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Merseyside Police celebrates International Women's Day

Merseyside / March 08

Merseyside Police is celebrating International Women’s Day on Friday, 8 March, by recognising the achievements of women across the force, while looking at the need to further progress towards gender parity.

During the course of the week, we have been sharing profiles on some of our own inspirational women in Merseyside Police who have progressed into roles in what was historically seen as a male dominated profession.

Merseyside saw the first warranted police woman, Edith Smith in 1915. Edith became the first WPC in history after receiving her warrant card before women even got the right to vote. Edith’s road to policing was not a smooth one - she joined the Woman Police Volunteers in 1914 when the war broke up, where she would be called upon to deal with issues such as drunkenness, with no powers of arrest. In December 1915 the then Chief Constable said he was “most satisfied with her performance and a vote to pay the Policewomen from the rates was agreed.”

We have come a long way since the days of WPC Smith and for the first time in history the force has a female Deputy Chief Constable, alongside two other female Chief Officers. Half of the force’s Chief Superintendents are women, alongside large numbers of female superintendents and equivalents.

Merseyside Police are an inclusive employer, who work hard to be representative of all communities across Merseyside to ensure trust and confidence in the service but today is a day to celebrate in particular the women who work and volunteer with Merseyside Police.

Merseyside Police are an inclusive employer, who work hard to be representative of all communities across Merseyside to ensure trust and confidence in the service but today is a day to celebrate in particular the women who work and volunteer with Merseyside Police.

Deputy Chief Constable Serena Kennedy said: “I am extremely privileged and proud to be the first female Deputy Chief Constable of Merseyside Police and the most senior female officer in the force. While I am delighted we have such a strong established network of women in policing, we recognise we still have inroads to make.

“As Edith’s story shows, the road to equality has not been an easy one for women, but we work hard to support all of our colleagues and give them the same opportunities for progression. We actively strive towards a force that reflects the communities we serve and I am determined to support career progression for those who want to achieve and have the ability. I would encourage other women to take a serious look at policing as a career, where they can make a difference to our communities.”

She added: “Edith contributed a phenomenal amount to the history of policing and helped to pave the way for modern day police officers, particularly women and we are incredibly proud of her work.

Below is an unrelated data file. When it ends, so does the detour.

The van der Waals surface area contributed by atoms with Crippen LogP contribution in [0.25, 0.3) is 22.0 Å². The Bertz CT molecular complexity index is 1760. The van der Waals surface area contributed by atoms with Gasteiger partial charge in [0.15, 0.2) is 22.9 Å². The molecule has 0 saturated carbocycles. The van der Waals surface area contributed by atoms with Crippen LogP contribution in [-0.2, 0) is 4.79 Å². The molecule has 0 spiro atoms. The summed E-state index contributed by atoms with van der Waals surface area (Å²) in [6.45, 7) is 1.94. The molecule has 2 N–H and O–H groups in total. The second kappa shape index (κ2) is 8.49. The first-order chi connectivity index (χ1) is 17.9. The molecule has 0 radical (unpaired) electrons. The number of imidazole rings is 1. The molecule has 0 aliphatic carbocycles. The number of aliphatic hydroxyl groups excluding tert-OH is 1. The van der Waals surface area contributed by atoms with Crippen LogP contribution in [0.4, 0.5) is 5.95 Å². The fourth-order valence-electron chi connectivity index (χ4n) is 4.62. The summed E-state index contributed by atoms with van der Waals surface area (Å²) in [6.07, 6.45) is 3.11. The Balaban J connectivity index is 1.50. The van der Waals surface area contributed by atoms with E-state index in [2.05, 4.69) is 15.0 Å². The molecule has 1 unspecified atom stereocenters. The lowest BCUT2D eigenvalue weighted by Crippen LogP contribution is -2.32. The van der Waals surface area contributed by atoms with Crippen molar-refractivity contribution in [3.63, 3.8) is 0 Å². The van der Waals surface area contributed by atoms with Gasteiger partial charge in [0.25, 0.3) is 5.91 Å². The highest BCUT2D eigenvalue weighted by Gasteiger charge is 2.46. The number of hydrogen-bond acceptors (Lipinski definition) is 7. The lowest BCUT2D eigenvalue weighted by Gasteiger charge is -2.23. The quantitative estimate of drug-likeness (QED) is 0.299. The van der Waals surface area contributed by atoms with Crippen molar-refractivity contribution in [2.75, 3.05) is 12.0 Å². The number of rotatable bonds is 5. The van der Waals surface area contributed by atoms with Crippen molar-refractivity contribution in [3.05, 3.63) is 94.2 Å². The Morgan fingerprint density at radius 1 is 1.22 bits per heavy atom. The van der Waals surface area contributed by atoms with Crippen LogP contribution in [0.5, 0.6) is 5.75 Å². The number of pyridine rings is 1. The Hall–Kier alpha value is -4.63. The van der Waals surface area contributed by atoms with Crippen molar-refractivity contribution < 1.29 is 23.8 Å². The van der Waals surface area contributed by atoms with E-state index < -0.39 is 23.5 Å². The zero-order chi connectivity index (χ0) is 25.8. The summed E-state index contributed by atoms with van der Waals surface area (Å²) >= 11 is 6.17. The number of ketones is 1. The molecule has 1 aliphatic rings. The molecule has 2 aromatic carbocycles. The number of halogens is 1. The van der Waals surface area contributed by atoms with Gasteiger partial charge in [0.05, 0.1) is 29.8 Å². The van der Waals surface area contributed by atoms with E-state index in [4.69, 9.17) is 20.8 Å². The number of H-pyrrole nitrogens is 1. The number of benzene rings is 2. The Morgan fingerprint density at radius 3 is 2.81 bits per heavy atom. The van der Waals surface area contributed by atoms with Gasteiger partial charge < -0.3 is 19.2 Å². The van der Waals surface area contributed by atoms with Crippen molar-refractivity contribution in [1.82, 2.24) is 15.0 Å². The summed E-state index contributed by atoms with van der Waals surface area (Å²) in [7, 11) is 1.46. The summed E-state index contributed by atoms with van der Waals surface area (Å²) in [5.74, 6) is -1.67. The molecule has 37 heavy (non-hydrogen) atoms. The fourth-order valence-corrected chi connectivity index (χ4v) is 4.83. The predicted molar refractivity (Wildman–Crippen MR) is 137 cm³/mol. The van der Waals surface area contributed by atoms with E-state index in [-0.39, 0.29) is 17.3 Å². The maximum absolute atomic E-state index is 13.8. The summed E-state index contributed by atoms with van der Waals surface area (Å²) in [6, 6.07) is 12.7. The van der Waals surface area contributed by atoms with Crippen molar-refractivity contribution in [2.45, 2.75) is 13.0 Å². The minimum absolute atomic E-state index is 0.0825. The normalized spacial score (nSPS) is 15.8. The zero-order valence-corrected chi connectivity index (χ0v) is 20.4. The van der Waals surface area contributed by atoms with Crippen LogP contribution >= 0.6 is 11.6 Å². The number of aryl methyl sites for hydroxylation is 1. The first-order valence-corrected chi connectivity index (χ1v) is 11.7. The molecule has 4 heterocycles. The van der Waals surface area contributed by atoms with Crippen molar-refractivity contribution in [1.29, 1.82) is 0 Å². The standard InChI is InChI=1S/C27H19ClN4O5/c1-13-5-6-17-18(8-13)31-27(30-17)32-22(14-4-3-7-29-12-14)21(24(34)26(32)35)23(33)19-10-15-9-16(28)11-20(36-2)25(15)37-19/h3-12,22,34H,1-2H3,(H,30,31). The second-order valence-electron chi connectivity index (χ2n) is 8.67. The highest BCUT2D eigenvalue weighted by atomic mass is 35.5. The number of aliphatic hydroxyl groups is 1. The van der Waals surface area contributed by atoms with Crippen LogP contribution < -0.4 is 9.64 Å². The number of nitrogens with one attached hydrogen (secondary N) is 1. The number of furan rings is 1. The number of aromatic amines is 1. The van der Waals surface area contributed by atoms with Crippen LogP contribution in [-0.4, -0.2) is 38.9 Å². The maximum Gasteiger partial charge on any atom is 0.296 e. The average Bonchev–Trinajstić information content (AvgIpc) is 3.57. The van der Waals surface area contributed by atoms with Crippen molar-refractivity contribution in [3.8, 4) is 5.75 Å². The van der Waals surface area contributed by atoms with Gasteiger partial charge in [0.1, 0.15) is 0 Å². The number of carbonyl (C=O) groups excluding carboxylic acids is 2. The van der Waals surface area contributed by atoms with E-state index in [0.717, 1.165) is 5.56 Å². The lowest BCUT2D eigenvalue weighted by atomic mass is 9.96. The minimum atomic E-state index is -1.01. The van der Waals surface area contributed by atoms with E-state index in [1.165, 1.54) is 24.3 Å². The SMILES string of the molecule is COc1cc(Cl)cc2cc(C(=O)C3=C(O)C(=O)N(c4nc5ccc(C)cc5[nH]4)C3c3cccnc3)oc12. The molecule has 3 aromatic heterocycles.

“International Women’s Day is a great opportunity to celebrate and recognise the social, cultural and political achievements of women, but we need to ensure we celebrate our colleagues every day.”

Merseyside’s Police Commissioner Jane Kennedy said: “Edith’s is an inspirational story and one well worth celebrating as we mark International Women’s Day. The police and society as a whole has come a long way since those times and I’m pleased to say the picture is very different today.

“We now have female leaders at some of the largest and most important policing bodies in the country, from the Met, to the NCA and the National Police Chiefs Council. I’m proud that Merseyside is one of just three areas across England and Wales to have a female Police and Crime Commissioner and Deputy, while 41% of Merseyside Police’s workforce are women.

“This is certainly worth celebrating, but we are mistaken if we imagine we have yet achieved equality for women. There is still much to do. International Women’s Day is an opportunity to recognise the struggles of women around the world, who may still find themselves in difficult, unfair and violent situations. The sad reality is that women and girls around the globe still continue to suffer from high-levels of domestic abuse, rape and sexual violence and harmful practices.

“It is by raising awareness and working together that we can tackle all these issues to improve the lives of women who are experiencing violence and gender inequality. This is essential if we are to ensure in the future it is no longer remarkable when women hold positions of authority and leadership, but the norm."

Last month, the Chief Constable announced we will be recruiting an additional 80 new police officers and 14 police staff. To find out more about roles in the force visit www.merseyside.police.uk. To find out more about Parity 21, the force’s staff network and supporting gender equality in 21st century policing visit their twitter page @MerPolParity21